The zoomed in photo shows most of the essential elements of construction. Basically, I used a threaded 10-24 rod for the balance (10-32 would have been a better choice). I used a wall-board razor as my knife-edge pivot point. Two angle-brackets served as a hard, flat surface for the knife edge. A nickel with a hole in it and some thread served as a reference weight (I wound up with a whole array of perforated nickels and pennies). A wall-board T-square served to measure the distance from the pivot to the reference weight. I used an index card and a small mirror to make a sliding mirror in order to read the position of the weight w/o parallax error. The whole shootin’-match was held on a stand that was salvaged from a cheap drill-press. Measurements were performed by reading the distance between the movable weight and the pivot point, and entering that value in a Google Docs spreadsheet.
I definitely could have purchased a milligram scale for far less than this cost me in terms of spare time, but I learned a lot about scales in the process. Almost all of it was stuff that I knew “in principle” — but actually building the scale infused my arm-chair knowledge with real-world experience, yielding an alloy whose properties seem to have exceeded its constituent parts.
The scale was nowhere near large enough to measure my satisfaction, but I estimate that this exercise yielded just about one metric ton of fun.
Here’s a hack that managed to make me happier than it probably should have … I was in a phone conference recently and was having trouble juggling my phone while typing on my computer. I really couldn’t leave the meeting and was getting a little irked with the situation … and then I happened to spot a 3×5 index card. A few quick folds and I had a perfectly good phone stand … irk be gone.
I’m not sure why this was such a kick — maybe the fact that it was so simple and stable combined with the fact that I conceived and executed the entire idea while participating in a meeting. Plus, it really was a big improvement in my overall comfort at the moment.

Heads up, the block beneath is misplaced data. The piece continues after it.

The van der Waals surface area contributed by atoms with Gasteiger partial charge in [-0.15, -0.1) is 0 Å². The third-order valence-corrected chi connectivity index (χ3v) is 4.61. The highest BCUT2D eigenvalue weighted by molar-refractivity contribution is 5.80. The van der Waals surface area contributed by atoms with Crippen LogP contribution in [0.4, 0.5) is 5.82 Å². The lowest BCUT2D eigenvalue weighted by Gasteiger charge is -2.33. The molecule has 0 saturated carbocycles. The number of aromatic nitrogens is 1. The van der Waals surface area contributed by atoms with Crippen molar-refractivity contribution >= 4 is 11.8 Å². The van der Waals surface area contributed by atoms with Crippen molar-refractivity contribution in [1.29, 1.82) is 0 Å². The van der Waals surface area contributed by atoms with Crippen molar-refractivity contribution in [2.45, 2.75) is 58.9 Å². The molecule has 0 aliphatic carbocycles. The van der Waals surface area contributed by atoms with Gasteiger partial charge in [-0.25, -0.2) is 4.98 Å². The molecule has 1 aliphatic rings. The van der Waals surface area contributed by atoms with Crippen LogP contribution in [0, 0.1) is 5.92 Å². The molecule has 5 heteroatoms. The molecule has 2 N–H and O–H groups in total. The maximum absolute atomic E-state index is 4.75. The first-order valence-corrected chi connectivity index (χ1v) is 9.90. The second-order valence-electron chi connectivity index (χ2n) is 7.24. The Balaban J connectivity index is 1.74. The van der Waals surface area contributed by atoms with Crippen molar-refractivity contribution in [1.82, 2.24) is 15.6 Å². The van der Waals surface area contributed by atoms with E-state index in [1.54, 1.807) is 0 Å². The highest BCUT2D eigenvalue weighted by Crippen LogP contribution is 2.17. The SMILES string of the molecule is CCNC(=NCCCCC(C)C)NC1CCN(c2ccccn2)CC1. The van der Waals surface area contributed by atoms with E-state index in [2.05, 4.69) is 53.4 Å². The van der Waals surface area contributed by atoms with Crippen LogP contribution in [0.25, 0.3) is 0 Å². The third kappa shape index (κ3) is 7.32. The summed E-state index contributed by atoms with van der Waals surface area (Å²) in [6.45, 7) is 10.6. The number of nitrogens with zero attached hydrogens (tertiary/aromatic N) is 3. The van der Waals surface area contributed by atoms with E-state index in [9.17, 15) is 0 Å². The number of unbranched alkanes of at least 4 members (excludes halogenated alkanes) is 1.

At any rate, if you’re interested in making something similar, I present the following instructional video:
Just bought myself a Beagle Bone as an early Xmas present. I’m tempted to write a long, gushy tome about it, but for the sake of folks reading this, I’ll restrain myself. I’ll just offer that if you like Arduino, you’ll adore Beagle Bone — in my view, it leapfrogs every physical computing platform out there, and it’s cheap too. I got one for $80 + shipping — about the same price as an Arduino with an ethernet shield — and the BB is about 1000x the machine.
To begin with, it has node.js baked right into its Ångström Linux OS. This node.js installation is extended with a “Wiring-like” API. Then add the fact that BB “sketches” (for lack of a better term) are edited right in your favorite browser, using the Cloud9 IDE. Cloud9 is clean and simple and it supports the essential IDE features that you might expect — a decent editor with code colorization, management of the files that comprise a project, an interactive debugger etc. The idea of a web-enabled physical computing platform that is itself programmed using a web interface seems so obvious and so “right” that it feels like it was always meant to be. Pure elegance meets sheer genius.
At any rate, the fact that this puppy is an outstanding physical computing platform with righteous networking capabilities makes it about the perfect platform for Internet Of Things architectures, so that’s where I’m focusing for now.
Since I have a background in process control systems and a bit of a bias towards Philly-grown tech, I settled on NimBits for my back-end. It has all the attributes of a real process control historian with a cloud architecture and some nice bells and whistles to boot. Since NimBits counts an XMPP based API among its various access methods, I wrote a little study to see if I could send IMs using node.js. Turns out it’s incredibly simple (check out the picture) This app doesn’t push stuff to NimBits (yet), but it’s only a half-step away from it — and being able to have a physical computing platform send you IMs is pretty darn useful in its own right.
Keep an eye out here for more Beagle Bone and Internet Of Things stuff. We live in fascinating times!
Been reading Moby Dick lately on my Nook Color. What a great, antebellum stew of literature, science and technology. So may great quotes, so many scientific observations that still hold true 160 years later (and an amusing smattering of notions that have been turned on their heads in the interim).
And to close, here’s my most recent highlight, from a section where the Pequod slaughters a Right Whale solely for the sake of using its head as a counterweight to a Sperm Whale head attached to the other side of the boat:
“Didn’t I tell you so?” said Flask; “yes, you’ll soon see this right whale’s head hoisted up opposite that parmacetti’s.”